Pair it with: tapas, olives and pasta. Serve with these really easy marinated olives for a holiday-inspired nibble or opt for this asparagus, prosciutto and parmesan pasta dish for a light dinner.

Co-op Spanish Garnacha, £5.35

A wonderful red wine to serve with comforting winter fare. This great value bottle from northern Spain is priced at just over a fiver and makes a crowd-pleasing option. Plus, it’s cultivated from sustainable vines, which are much less water intensive and better suited to climate change and disease.

Pair it with: roast dinners or tomato-based curries. This sweet potato curry only uses four ingredients!

Romanian Pinot Noir, £5.50

A notoriously difficult variety to grow, this Romanian Pinot Noir ticks all the boxes if you’re looking for a Burgundy-style wine without the price tag.

Pair it with: Greek salads and pork dishes, such as these pork steaks wrapped in parma ham.

Calvet Carcassonne Rosé, £6

A light, Provence-style rosé grown in the Carcassonne region of France, which is known for its great-tasting (and great value) wines. A beautifully refreshing drink that’s delicious on its own or with food.

Pair it with:
Salmon dishes or salade niçoise. Serve it on date night with this salmon linguine or use this oily fish in a lighter meal with our salmon salade niçoise.

Which wines are you enjoy? Share with us on TwitterInstagram or Facebook @coopuk.

For the facts about alcohol

Thinking about quitting the booze all together? Check out the Sober Curious episode of the In It Together podcast, brought to you by Co-op, to discover top tips for anyone thinking about changing the way they drink.

Simon Cairns
Trading manager, Co-op beer, wine & spirits

Other food inspiration you might like:

Join the conversation! 11 Comments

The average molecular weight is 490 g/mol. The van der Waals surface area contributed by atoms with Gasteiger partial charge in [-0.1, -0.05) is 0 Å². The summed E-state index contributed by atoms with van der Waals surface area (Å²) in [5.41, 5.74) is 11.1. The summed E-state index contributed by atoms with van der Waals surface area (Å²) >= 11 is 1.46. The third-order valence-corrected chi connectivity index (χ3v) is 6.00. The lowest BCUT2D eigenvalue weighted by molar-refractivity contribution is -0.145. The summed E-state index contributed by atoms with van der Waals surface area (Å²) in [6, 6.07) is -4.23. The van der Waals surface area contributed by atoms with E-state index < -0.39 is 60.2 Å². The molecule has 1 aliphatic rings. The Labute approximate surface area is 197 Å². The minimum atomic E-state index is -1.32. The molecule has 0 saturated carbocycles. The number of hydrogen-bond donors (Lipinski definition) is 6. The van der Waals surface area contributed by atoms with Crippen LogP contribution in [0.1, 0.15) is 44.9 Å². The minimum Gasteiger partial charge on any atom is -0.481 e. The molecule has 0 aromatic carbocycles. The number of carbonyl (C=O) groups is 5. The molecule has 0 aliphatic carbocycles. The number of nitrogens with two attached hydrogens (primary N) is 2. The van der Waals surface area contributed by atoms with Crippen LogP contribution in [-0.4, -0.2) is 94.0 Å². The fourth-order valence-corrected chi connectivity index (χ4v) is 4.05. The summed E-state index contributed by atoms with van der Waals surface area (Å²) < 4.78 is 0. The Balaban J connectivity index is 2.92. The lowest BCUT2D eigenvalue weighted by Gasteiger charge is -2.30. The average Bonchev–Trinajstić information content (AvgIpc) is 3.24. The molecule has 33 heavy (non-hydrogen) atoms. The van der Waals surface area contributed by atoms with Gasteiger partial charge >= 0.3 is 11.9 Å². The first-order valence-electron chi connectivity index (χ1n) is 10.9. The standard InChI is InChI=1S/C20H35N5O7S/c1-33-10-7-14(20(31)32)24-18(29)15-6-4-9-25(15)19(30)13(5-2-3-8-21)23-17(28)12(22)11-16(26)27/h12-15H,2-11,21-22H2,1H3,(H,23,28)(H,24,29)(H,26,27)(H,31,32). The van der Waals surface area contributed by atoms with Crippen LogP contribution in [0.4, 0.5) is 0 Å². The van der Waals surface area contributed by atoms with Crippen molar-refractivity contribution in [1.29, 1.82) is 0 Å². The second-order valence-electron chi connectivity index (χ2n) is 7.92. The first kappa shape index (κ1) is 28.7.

1. I used to buy a lot of wine from Coop but don’t anymore because the 15% off 4 bottles or more isn’t available anymore. Are you likely to introduce this discount again?

  2. Hey Philip, there are lots of independent societies that trade under the same name, ‘Co-op’. These independent societies will all have different membership schemes and rewards. I’ve popped our store finder link below, this indicates which stores belong to each society. I hope this helps 🙂 ^Cressida

  3. Why are Co-op stores under different brand names, like Co-op Southern etc. When I get an email notification, it always states that my nearest co-op is in Winscombe (next village), when in fact we have one in Knightcott Road, Banwell. Our local co-op in Banwell (N.Somerset) has had a 15% off three bottles in the past. Not sure if this still applies but they do have good individual wine bottle deals from time to time.

  4. Hi James, can you please provide us with the product bar-code (if you still have) and also, can you please provide us with your nearest store postcode and I will raise this with the range team to consider it? Thanks ^Abid

  5. hi i was recently given a red called kinpin and was wondering if it stocked in the future?

  6. My daughter has an allergy and can only drink vegan wines I find these difficult to identify in my local shop.

    • Hi Ann. The bottles should be clearly labelled as Vegan or if you ask a member of staff in store they will be more than happy to help you. Thanks. ^Jamie

  7. Why aren’t Fair Trade wines mentioned? They are good quality and help wine producer coops making you feel even better while drinking your glass wine

  8. Are you on a commission or what.


  9. My problem is that the wine I like is now beyond my budget. I rarely drink but now even special occasions such as my recent graduation I celebrated with a cup of coffee. I love my local Co-operative and realise that pricing is out of staff control but 19 Crimes has gone up considerably in a short space of time.

  10. Great blog! Well done Simon – please could I have a job haha